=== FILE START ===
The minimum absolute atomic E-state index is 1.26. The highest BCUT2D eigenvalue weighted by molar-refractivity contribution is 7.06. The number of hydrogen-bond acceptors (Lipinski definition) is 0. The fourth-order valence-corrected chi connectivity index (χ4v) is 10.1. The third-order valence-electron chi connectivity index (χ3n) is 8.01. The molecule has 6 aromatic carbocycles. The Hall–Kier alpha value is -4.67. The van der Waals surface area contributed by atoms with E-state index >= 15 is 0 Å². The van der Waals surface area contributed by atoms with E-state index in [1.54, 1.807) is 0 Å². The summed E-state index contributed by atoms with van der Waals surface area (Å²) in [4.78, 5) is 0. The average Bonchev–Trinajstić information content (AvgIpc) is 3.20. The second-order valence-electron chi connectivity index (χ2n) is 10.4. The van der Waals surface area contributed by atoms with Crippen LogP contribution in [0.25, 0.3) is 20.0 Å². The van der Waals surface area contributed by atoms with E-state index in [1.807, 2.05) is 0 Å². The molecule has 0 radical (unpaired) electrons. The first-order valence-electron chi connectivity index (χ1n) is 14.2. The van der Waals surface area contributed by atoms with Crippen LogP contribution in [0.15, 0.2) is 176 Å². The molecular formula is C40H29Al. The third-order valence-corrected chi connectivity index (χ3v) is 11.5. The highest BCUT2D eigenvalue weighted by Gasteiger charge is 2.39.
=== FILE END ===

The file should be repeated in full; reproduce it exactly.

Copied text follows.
The minimum absolute atomic E-state index is 1.26. The highest BCUT2D eigenvalue weighted by molar-refractivity contribution is 7.06. The number of hydrogen-bond acceptors (Lipinski definition) is 0. The fourth-order valence-corrected chi connectivity index (χ4v) is 10.1. The third-order valence-electron chi connectivity index (χ3n) is 8.01. The molecule has 6 aromatic carbocycles. The Hall–Kier alpha value is -4.67. The van der Waals surface area contributed by atoms with E-state index >= 15 is 0 Å². The van der Waals surface area contributed by atoms with E-state index in [1.54, 1.807) is 0 Å². The summed E-state index contributed by atoms with van der Waals surface area (Å²) in [4.78, 5) is 0. The average Bonchev–Trinajstić information content (AvgIpc) is 3.20. The second-order valence-electron chi connectivity index (χ2n) is 10.4. The van der Waals surface area contributed by atoms with Crippen LogP contribution in [0.25, 0.3) is 20.0 Å². The van der Waals surface area contributed by atoms with E-state index in [1.807, 2.05) is 0 Å². The molecule has 0 radical (unpaired) electrons. The first-order valence-electron chi connectivity index (χ1n) is 14.2. The van der Waals surface area contributed by atoms with Crippen LogP contribution in [0.15, 0.2) is 176 Å². The molecular formula is C40H29Al. The third-order valence-corrected chi connectivity index (χ3v) is 11.5. The highest BCUT2D eigenvalue weighted by Gasteiger charge is 2.39.